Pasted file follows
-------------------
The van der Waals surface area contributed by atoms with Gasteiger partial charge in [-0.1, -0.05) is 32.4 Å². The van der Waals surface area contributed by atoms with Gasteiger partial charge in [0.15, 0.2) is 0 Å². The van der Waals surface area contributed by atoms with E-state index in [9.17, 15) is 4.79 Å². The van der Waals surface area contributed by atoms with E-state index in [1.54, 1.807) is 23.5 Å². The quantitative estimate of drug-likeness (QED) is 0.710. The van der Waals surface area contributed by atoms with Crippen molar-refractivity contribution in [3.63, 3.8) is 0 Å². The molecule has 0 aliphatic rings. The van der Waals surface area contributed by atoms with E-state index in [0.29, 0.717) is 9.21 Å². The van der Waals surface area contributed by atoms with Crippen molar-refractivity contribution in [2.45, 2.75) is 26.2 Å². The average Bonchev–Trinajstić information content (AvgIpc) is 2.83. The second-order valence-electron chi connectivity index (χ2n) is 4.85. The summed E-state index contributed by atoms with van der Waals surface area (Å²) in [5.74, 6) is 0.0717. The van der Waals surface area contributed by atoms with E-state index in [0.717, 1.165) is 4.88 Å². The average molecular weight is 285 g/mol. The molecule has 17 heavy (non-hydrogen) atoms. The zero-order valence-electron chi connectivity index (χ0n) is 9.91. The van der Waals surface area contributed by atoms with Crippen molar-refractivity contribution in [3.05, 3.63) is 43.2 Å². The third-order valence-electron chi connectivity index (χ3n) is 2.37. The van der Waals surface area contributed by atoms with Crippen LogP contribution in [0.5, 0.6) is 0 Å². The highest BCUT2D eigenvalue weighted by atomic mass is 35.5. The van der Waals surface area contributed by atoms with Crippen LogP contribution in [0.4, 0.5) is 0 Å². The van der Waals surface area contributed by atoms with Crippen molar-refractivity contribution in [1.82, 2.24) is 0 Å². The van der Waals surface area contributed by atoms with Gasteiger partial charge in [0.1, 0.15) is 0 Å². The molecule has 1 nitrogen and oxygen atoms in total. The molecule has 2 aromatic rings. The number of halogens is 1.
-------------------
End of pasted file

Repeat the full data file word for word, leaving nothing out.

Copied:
The van der Waals surface area contributed by atoms with Gasteiger partial charge in [-0.1, -0.05) is 32.4 Å². The van der Waals surface area contributed by atoms with Gasteiger partial charge in [0.15, 0.2) is 0 Å². The van der Waals surface area contributed by atoms with E-state index in [9.17, 15) is 4.79 Å². The van der Waals surface area contributed by atoms with E-state index in [1.54, 1.807) is 23.5 Å². The quantitative estimate of drug-likeness (QED) is 0.710. The van der Waals surface area contributed by atoms with Crippen molar-refractivity contribution in [3.63, 3.8) is 0 Å². The molecule has 0 aliphatic rings. The van der Waals surface area contributed by atoms with E-state index in [0.29, 0.717) is 9.21 Å². The van der Waals surface area contributed by atoms with Crippen molar-refractivity contribution in [2.45, 2.75) is 26.2 Å². The average Bonchev–Trinajstić information content (AvgIpc) is 2.83. The second-order valence-electron chi connectivity index (χ2n) is 4.85. The summed E-state index contributed by atoms with van der Waals surface area (Å²) in [5.74, 6) is 0.0717. The van der Waals surface area contributed by atoms with E-state index in [0.717, 1.165) is 4.88 Å². The average molecular weight is 285 g/mol. The molecule has 17 heavy (non-hydrogen) atoms. The zero-order valence-electron chi connectivity index (χ0n) is 9.91. The van der Waals surface area contributed by atoms with Crippen molar-refractivity contribution in [3.05, 3.63) is 43.2 Å². The third-order valence-electron chi connectivity index (χ3n) is 2.37. The van der Waals surface area contributed by atoms with Crippen LogP contribution in [0.5, 0.6) is 0 Å². The highest BCUT2D eigenvalue weighted by atomic mass is 35.5. The van der Waals surface area contributed by atoms with Crippen LogP contribution in [0.4, 0.5) is 0 Å². The van der Waals surface area contributed by atoms with Crippen molar-refractivity contribution in [1.82, 2.24) is 0 Å². The van der Waals surface area contributed by atoms with Gasteiger partial charge in [0.1, 0.15) is 0 Å². The molecule has 1 nitrogen and oxygen atoms in total. The molecule has 2 aromatic rings. The number of halogens is 1.